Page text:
While electric generating windfarms such as the Altamont Pass Wind Farm — about 40 miles west of San Francisco, California
— are a relatively recent phenomenon the use of windmills to convert wind energy to mechanical energy may go back to 2000 B.C. in Babylon. In the 10th century A.D. windmills were used to grind grain in what is now Iran and Afghanistan. In the U.S. windmills pumping water from below ground made it possible for steam locomotives to travel transcontinental routes and for beef production in arid sections of the west.
There were hundreds of thousands of electricity producing wind turbines in the U.S. before the Rural Electrification Administration extended central power to small farms in the 1950s. Interest in wind energy was rekindled after the 1973 OPEC Oil Embargo in response to escalating fuel prices.
Federal and state tax incentives in the 1970s and the Public Utility Regulatory Policies Act of 1978 — which required utilities to buy electricity from non-utilities — encouraged the development of "wind farms." California's attractive electricity buy-back rates and sparsely populated mountain passes have resulted in some of the nations largest wind farms being located there.
The biggest advantage of wind power is that it's a non polluting, renewable resource — the wind will continue to blow as long as the sun continues to heat the earth causing air to rise and pulling cooler air in to replace it. Wind farms are a cost effective source of wind power because of siting, installation and maintenance issues. Wind farms can also be built faster than coal, nuclear or hydroelectric power plants.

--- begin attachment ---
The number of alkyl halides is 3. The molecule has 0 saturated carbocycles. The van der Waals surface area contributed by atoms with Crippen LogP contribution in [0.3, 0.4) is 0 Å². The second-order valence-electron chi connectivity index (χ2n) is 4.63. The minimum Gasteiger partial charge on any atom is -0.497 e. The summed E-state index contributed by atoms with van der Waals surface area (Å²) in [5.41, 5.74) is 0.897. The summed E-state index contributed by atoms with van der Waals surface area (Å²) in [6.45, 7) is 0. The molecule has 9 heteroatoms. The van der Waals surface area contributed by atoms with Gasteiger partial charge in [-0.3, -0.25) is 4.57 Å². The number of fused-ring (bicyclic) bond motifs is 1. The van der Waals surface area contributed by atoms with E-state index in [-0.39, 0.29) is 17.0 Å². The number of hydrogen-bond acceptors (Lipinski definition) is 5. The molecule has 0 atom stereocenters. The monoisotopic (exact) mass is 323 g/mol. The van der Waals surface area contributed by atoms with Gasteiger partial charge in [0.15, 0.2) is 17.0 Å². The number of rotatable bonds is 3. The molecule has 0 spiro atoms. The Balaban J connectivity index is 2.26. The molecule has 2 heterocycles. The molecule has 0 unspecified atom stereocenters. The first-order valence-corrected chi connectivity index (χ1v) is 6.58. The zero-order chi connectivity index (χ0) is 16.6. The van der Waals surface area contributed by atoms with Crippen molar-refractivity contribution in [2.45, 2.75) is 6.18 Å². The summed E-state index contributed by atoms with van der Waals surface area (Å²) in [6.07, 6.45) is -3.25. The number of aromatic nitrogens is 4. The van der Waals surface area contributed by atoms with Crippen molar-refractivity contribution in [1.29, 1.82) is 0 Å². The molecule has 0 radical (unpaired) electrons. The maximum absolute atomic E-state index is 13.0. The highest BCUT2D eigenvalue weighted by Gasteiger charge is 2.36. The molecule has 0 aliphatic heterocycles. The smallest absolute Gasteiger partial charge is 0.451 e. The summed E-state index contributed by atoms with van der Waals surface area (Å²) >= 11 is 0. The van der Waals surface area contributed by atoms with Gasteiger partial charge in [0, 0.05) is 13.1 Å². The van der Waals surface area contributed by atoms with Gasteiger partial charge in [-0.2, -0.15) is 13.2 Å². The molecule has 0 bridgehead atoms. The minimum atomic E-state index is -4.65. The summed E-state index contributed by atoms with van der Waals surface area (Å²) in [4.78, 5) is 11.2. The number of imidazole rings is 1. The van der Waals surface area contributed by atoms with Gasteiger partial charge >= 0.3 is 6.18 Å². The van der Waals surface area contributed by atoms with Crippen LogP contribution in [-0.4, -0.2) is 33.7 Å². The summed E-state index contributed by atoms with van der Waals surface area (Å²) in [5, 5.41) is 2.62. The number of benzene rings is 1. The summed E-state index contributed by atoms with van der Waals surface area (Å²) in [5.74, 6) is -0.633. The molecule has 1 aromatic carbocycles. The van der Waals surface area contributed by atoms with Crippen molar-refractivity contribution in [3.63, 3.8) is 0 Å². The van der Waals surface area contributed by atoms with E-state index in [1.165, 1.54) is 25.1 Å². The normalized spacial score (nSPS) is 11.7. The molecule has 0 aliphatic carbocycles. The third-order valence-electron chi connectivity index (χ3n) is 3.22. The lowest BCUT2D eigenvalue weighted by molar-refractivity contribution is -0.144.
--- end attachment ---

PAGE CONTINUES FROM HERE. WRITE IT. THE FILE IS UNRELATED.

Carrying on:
Disadvantages of wind power and wind farms include a limited number of sites with consistent high wind, noise, danger to migrating birds, impact on views and cost of installation. While newer designs are less likely to kill birds the age of many Altamont Pass Wind Farm towers and turbines has raised enough concern that regulations requiring replacement of older machines and idling 50% of them during peak migratory season have recently been adopted.
What would be the nation's first-ever offshore wind farm
and its largest renewable energy installation is planned for Cape Cod, but has yet to be approved as these concerns are weighed against the competing issues of global warming — fossil-fuel plants produce nearly half of U.S. carbon emissions — and dependence on foreign oil with its related political implications.
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